The windows of the old red building in Eastborough, New Jersey, glared at the little line of customers. The drug store was firmly footed at the far end of Main Street, a street mainly used by to get to some other town. For most of its history, Eastborough lived in a state of competition with the slightly less working-class town to the west. This escalated when the New York, Susquehanna, and Western Railway laid tracks which further divided the towns, two hundred years before. After the tracks went down, uppity Westborough named a newly built post office after itself, rather than the common name that both had used previously. Soon each side was claiming its own schools, churches, and town music bands.
The battle became especially pitched during the rivalries of the two town’s bands. It reached a crescendo in 1920, when a resident of the Eastborough formed a popular cornet band which played each summer in Stone Gardens, located off of Main Street, less than a mile from the little drug store. The band’s proudest moment occurred in the summer of 1940, when the town erected a band shell near the banks of the Lenape River. Even some of the larger North Jersey newspapers printed pictures of the band conducting its Saturday night serenades to people sitting on the banks of the calm water deposited into the hot August night.
This all came to an end in the flood of 1968, when the river swallowed the band shell, which was never seen again. Because of its location near the river, Eastborough would always be at a disadvantage. The river snaked around the town. At least once a year, when the rains were heavy, it would tighten its coil and hiss out the excess rainwater flooding the low lying roads. The western side of the rail road tracks was always untouched by this. The floods eroded away the resolve of the better-off people, and those that could, left the town forever.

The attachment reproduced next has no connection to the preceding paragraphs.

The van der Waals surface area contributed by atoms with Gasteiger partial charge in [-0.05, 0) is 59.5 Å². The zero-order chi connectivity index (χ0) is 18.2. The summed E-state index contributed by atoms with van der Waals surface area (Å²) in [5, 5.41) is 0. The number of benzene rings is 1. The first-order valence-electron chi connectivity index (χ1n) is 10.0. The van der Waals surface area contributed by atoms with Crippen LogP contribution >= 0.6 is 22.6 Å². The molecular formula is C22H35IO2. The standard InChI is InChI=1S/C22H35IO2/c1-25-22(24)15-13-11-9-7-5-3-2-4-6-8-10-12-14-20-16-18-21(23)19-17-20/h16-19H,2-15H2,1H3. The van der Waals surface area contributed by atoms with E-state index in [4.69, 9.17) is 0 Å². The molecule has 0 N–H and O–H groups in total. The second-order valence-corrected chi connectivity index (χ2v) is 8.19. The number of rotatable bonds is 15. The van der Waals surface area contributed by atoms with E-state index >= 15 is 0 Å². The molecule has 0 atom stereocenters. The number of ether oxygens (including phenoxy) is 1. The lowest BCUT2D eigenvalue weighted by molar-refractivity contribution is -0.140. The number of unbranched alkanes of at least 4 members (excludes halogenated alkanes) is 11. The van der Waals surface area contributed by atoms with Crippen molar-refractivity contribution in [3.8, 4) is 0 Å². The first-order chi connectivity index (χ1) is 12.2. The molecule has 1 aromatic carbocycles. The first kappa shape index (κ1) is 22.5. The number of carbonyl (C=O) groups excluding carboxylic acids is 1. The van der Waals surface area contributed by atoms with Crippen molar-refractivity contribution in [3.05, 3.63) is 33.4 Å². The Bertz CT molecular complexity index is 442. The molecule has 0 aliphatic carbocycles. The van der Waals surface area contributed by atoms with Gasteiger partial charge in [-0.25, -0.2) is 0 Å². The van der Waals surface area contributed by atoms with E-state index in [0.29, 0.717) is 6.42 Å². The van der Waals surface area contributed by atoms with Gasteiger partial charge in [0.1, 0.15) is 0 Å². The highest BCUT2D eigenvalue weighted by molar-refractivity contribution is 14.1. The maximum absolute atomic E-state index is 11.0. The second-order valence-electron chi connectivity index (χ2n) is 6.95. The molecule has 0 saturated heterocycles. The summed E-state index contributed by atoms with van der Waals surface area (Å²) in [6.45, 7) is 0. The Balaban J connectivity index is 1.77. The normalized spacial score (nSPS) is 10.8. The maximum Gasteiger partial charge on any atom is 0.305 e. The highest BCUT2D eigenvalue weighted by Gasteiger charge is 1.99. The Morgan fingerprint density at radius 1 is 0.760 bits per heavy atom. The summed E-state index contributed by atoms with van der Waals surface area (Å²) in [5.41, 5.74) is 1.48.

In 1979 the iron quarry located at the base of the town closed. When it collapsed, it took the jobs but left its scattered gravel which had given the only park in town it’s name: The Stone Gardens. When the 21st century started, many of the adjoining towns saw their populations swell. An influx of super sized stores surfaced onto the expressway that lay in Western Borough. Instead of patronizing the stores of Main Street, people flocked to Targets, Lowe’s, and Staples, and the tinier stores drifted deeper and deeper down the Lenape river to eventually board themselves.
Each afternoon at four, Emily walked around the drugstore with the remains of the day’s coffee. The tall, pimply kid was working the front register. He told Emily hello, but he was looking past her. He was focused on Lisa with her shiny black hair and dark eyes.
Emily turned down the cough and cold aisle where Lisa, a shift supervisor, was talking to a customer in Spanish. She did not want to share her coffee with these two
The front door open and the store’s delivery man entered. She quickened her pace to the manager’s office, to avoid talking to the driver.
“Whores. All of them.”, she thought.
In the manager’s office, she poured out some coffee into Annie’s mug. Downstairs in the pharmacy, the tech had nothing going on. She was scanning the internet from her phone, tracking some merchandise that she sold on a web site that her brother had built for her. The belts from china were a hot item.
If Frances wasn’t distracted by the paper she was holding, she would have told the tech to count the oral inhalers. But Frances was in shock. She stared at the fax in disbelief. Each day, the district office faxed the latest version of the store schedule to all the pharmacies in the district. Jesus had been crossed off the schedule. District had removed him from staff and replaced him with some other guy’s name. It was effective the following Sunday. Emily entered the prescription department without speaking, and quietly filled their cups with last refills.